There's quite an amount of literature on what brain structures are correlated with what self-ID'd gender and sexual orientation. There are some in the collection I have: https://dl.dropboxusercontent.com/u/14087916/transMedicalStudies.txt You'll have to read through the titles and/or abstracts.

Quote from NudeRaider
So what does that mean for the biology viewpoint that seems to suggest to alter the mind to remove it? Probably not much, since whoever uses that argument surely hasn't put much thought into it and probably just found bible quotes that support their gay-hate. They certainly didn't think about how it could have once been a useful trait.

I don't think it's possible for a biological viewpoint to suggest altering the mind to remove it (or to suggest any action at all). That's a lot of motivation being tacked on to a science based on experimentation and observation. The motivation to "do something about the gays" isn't driven by knowing that it's possible, but by the assumption that it is necessary to do something about LGBTQ people (in order to accomplish moralist/religious/patriarchal/Nazi/arbitrary goal based an falsehoods/who-cares bullshit but this is where homophobia falls apart and shows itself as an irrational mess).

Quote from NudeRaider
So if groups with gay animals were actually more successful to the point that it got adapted into the gene pool *, it must've been even before primates evolved and they just kept the trait and passed it on when they evolved to humans. But it's essentially useless today.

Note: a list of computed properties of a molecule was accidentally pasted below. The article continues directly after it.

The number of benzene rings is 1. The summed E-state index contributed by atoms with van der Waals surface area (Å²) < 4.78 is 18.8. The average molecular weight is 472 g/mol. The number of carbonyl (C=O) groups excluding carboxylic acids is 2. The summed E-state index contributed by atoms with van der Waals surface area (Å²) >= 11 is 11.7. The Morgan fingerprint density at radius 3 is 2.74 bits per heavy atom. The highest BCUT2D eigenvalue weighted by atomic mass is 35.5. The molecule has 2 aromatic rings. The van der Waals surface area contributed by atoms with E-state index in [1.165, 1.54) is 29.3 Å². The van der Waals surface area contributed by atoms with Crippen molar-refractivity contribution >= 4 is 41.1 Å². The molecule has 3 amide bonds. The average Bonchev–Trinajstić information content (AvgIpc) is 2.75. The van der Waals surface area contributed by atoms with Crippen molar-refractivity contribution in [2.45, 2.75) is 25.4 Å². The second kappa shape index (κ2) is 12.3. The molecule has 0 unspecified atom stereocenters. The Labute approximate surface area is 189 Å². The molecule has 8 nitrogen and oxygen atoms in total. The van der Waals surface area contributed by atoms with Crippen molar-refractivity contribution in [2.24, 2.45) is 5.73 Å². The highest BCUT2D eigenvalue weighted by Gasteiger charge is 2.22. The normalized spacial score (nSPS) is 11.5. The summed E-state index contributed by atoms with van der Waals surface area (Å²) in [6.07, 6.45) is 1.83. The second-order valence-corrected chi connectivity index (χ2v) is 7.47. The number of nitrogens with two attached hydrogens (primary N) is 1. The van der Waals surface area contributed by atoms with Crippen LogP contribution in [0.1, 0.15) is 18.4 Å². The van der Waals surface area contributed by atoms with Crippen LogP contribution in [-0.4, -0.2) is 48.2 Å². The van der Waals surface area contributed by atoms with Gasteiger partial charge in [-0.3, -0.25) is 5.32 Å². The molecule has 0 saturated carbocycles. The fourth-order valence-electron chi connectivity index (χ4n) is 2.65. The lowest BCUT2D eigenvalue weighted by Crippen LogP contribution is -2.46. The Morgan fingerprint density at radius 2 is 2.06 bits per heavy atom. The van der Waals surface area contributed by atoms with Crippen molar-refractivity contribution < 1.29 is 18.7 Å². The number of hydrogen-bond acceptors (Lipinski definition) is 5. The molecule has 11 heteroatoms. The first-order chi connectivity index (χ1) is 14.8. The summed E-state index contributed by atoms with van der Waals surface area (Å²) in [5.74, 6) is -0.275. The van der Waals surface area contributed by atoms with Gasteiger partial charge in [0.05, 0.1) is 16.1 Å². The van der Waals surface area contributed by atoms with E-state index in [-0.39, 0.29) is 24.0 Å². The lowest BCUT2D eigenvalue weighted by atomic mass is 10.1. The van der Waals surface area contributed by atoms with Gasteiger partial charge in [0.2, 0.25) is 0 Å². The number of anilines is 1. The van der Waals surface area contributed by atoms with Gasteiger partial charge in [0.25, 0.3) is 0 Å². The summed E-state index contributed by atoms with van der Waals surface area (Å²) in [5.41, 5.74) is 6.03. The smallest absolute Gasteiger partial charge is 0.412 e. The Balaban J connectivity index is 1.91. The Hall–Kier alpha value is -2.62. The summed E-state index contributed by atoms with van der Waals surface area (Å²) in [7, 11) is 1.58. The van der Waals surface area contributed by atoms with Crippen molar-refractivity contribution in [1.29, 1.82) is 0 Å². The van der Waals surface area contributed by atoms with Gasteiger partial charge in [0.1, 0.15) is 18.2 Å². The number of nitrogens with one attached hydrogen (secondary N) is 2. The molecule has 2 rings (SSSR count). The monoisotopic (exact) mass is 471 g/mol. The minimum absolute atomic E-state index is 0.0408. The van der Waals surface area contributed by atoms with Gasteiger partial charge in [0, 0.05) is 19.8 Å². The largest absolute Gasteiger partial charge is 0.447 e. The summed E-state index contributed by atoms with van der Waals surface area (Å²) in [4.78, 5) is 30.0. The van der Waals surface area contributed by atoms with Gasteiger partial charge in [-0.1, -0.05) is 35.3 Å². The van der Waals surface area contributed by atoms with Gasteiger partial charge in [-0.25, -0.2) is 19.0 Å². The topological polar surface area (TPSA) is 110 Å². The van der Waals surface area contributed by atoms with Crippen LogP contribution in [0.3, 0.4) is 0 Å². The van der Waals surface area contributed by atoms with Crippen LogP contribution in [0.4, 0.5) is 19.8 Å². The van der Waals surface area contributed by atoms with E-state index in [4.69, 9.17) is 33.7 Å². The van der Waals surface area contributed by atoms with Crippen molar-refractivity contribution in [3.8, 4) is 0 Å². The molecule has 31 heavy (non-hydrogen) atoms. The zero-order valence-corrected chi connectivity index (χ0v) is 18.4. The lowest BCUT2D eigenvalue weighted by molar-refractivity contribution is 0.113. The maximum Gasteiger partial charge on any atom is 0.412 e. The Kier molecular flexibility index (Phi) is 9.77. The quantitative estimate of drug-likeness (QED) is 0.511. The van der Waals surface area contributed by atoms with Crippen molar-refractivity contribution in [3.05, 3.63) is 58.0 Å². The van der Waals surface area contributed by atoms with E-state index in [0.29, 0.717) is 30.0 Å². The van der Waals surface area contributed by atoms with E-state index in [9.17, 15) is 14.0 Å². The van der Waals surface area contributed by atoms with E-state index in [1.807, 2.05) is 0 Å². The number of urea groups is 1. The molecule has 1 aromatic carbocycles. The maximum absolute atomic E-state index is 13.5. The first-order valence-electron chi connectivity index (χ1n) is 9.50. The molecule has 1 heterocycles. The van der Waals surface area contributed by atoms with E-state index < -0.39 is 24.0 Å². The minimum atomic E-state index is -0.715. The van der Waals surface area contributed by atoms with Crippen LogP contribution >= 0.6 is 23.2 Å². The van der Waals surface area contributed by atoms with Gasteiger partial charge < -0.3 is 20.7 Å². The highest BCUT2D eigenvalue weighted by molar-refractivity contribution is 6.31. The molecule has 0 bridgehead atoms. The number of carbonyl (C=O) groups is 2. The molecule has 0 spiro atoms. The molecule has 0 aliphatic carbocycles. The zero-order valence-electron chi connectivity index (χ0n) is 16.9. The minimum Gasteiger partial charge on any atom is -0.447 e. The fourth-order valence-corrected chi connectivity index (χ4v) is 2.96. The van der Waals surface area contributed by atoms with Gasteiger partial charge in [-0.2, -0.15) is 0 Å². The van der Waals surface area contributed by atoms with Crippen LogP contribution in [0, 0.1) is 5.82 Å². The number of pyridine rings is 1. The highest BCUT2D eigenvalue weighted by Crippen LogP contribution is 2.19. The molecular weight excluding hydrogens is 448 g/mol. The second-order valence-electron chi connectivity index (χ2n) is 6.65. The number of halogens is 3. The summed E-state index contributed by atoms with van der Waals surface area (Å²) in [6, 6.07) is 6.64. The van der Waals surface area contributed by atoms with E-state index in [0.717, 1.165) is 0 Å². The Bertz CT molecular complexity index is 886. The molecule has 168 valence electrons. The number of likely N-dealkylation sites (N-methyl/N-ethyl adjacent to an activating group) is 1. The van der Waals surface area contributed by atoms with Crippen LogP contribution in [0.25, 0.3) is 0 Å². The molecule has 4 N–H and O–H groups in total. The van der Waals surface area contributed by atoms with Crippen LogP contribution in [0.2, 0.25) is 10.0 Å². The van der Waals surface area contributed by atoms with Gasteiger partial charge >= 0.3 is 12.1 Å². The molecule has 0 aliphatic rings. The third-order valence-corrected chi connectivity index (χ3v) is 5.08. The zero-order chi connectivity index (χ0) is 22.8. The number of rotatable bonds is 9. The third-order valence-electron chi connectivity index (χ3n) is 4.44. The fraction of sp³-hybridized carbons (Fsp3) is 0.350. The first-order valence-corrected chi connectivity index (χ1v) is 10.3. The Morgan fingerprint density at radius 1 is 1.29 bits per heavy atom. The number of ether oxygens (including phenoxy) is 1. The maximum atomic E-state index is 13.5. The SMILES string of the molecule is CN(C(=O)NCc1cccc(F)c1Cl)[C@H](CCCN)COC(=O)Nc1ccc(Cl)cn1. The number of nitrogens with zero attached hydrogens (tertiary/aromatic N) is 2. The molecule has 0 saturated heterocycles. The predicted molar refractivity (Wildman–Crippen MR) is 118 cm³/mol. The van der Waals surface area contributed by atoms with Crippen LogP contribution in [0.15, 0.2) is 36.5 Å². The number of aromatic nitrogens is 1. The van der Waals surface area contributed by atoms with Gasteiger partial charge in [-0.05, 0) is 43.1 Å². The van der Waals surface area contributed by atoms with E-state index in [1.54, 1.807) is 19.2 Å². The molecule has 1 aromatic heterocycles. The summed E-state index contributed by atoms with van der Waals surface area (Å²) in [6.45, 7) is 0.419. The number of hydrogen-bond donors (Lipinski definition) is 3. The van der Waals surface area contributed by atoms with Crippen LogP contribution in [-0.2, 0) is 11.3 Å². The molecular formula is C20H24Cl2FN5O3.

Well, if you want to examine modern use value or labour value: I reckon gay people are likely to adopt to start a family, so socially speaking, it's a service being performed. However, to start, I don't think variable sexuality is a negative trait at all, since love-making is a highly social activity that has a lot of health benefits (physical, emotional, mental leading to a lot of endorphin, stimulation, de-stressing, etc).

Besides the labour (is sthis what you mean? -- by what measure do you determine usefulneess) value: as Lanth alluded to, the biological factors that produce variable sexuality are necessary to produce normalized sexuality. If we look at "sexual attraction" from a more algorithmic perspective, we might assume that it is optimized to help individuals mate and reproduce. In that case, it is necessary for the algorithm to be lax enough to allow individuals with a wide variety of different phenotypes to be attracted to one another and attempt mating in order to preserve the qualities of a large and diverse gene pool. In this way, it's basically impossible for there not to be some amount of LGBTQ people.

That said, it is entirely possible that in the future the algorithm will result in a gender nihilist society in which attraction is variable and arbitrary (as in "who you like is who you like") because it is possible for us to be an example of a species whose intelligence and social engineering culminates into a society in which reproductive labour is much less associated with specific combinations of reproductive organs between mutually-attracted individuals. In other words, the reproductive labour that's commonly associated now with straight couples may become less associated together because of alternatives in breeding solutions.

In other words, assuming there is a "gay gene," it's overall consequences can be dramatically positive for a species, even for one such as ours.

(Also I feel like there's this underlying assumption that all gay couples or LGBTQ couples don't want children or to reproduce, which is proven false easily.)

edit: on one hand I have a longer ring finger and on the other I have a shorter one. I guess it checks out since I'm bi :') a y y